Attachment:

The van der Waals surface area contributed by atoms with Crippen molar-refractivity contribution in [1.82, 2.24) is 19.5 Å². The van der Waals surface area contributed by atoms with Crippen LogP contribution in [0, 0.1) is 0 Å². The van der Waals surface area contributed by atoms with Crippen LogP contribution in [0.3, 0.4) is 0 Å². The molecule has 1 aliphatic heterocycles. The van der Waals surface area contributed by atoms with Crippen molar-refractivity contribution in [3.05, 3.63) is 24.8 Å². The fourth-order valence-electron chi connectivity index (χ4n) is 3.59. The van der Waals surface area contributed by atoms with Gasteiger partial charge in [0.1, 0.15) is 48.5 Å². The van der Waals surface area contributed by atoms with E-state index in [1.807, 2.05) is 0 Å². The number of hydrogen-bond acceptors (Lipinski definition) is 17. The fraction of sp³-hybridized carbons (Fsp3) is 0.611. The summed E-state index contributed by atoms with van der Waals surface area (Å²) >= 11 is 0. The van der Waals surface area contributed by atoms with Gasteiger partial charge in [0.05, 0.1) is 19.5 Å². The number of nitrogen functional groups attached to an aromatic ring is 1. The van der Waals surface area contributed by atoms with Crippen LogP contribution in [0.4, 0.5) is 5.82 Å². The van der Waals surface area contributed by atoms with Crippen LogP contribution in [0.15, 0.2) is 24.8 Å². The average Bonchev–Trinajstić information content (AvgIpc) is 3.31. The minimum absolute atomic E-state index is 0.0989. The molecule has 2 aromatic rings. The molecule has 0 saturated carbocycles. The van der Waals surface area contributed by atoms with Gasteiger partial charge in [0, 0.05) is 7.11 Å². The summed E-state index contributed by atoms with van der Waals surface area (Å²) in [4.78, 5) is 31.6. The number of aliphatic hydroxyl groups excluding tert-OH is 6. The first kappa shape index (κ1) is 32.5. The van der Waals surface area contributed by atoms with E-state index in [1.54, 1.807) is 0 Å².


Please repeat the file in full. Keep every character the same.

The van der Waals surface area contributed by atoms with Crippen molar-refractivity contribution in [1.82, 2.24) is 19.5 Å². The van der Waals surface area contributed by atoms with Crippen LogP contribution in [0, 0.1) is 0 Å². The van der Waals surface area contributed by atoms with Crippen LogP contribution in [0.3, 0.4) is 0 Å². The molecule has 1 aliphatic heterocycles. The van der Waals surface area contributed by atoms with Crippen molar-refractivity contribution in [3.05, 3.63) is 24.8 Å². The fourth-order valence-electron chi connectivity index (χ4n) is 3.59. The van der Waals surface area contributed by atoms with Gasteiger partial charge in [0.1, 0.15) is 48.5 Å². The van der Waals surface area contributed by atoms with E-state index in [1.807, 2.05) is 0 Å². The number of hydrogen-bond acceptors (Lipinski definition) is 17. The fraction of sp³-hybridized carbons (Fsp3) is 0.611. The summed E-state index contributed by atoms with van der Waals surface area (Å²) >= 11 is 0. The van der Waals surface area contributed by atoms with Gasteiger partial charge in [0.05, 0.1) is 19.5 Å². The number of nitrogen functional groups attached to an aromatic ring is 1. The van der Waals surface area contributed by atoms with Crippen LogP contribution in [0.4, 0.5) is 5.82 Å². The van der Waals surface area contributed by atoms with Crippen LogP contribution in [0.15, 0.2) is 24.8 Å². The average Bonchev–Trinajstić information content (AvgIpc) is 3.31. The minimum absolute atomic E-state index is 0.0989. The molecule has 2 aromatic rings. The molecule has 0 saturated carbocycles. The van der Waals surface area contributed by atoms with Gasteiger partial charge in [0, 0.05) is 7.11 Å². The summed E-state index contributed by atoms with van der Waals surface area (Å²) in [4.78, 5) is 31.6. The number of aliphatic hydroxyl groups excluding tert-OH is 6. The first kappa shape index (κ1) is 32.5. The van der Waals surface area contributed by atoms with E-state index in [1.54, 1.807) is 0 Å².